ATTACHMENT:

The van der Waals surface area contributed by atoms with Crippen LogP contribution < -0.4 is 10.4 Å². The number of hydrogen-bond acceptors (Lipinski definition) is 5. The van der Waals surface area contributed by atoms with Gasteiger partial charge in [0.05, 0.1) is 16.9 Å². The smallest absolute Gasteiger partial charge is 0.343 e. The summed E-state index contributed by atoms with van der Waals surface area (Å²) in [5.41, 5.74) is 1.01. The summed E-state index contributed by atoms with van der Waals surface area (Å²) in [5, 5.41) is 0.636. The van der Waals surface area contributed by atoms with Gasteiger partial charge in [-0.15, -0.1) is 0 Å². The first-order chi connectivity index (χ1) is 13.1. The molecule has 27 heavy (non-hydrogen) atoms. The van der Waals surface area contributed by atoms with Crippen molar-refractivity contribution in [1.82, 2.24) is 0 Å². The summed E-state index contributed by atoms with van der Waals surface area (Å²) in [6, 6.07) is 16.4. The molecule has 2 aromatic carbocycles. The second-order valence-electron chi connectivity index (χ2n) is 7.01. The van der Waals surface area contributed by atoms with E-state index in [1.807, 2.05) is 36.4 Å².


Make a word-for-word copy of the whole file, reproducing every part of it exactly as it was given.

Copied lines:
The van der Waals surface area contributed by atoms with Crippen LogP contribution < -0.4 is 10.4 Å². The number of hydrogen-bond acceptors (Lipinski definition) is 5. The van der Waals surface area contributed by atoms with Gasteiger partial charge in [0.05, 0.1) is 16.9 Å². The smallest absolute Gasteiger partial charge is 0.343 e. The summed E-state index contributed by atoms with van der Waals surface area (Å²) in [5.41, 5.74) is 1.01. The summed E-state index contributed by atoms with van der Waals surface area (Å²) in [5, 5.41) is 0.636. The van der Waals surface area contributed by atoms with Gasteiger partial charge in [-0.15, -0.1) is 0 Å². The first-order chi connectivity index (χ1) is 13.1. The molecule has 27 heavy (non-hydrogen) atoms. The van der Waals surface area contributed by atoms with Crippen molar-refractivity contribution in [1.82, 2.24) is 0 Å². The summed E-state index contributed by atoms with van der Waals surface area (Å²) in [6, 6.07) is 16.4. The molecule has 2 aromatic carbocycles. The second-order valence-electron chi connectivity index (χ2n) is 7.01. The van der Waals surface area contributed by atoms with E-state index in [1.807, 2.05) is 36.4 Å².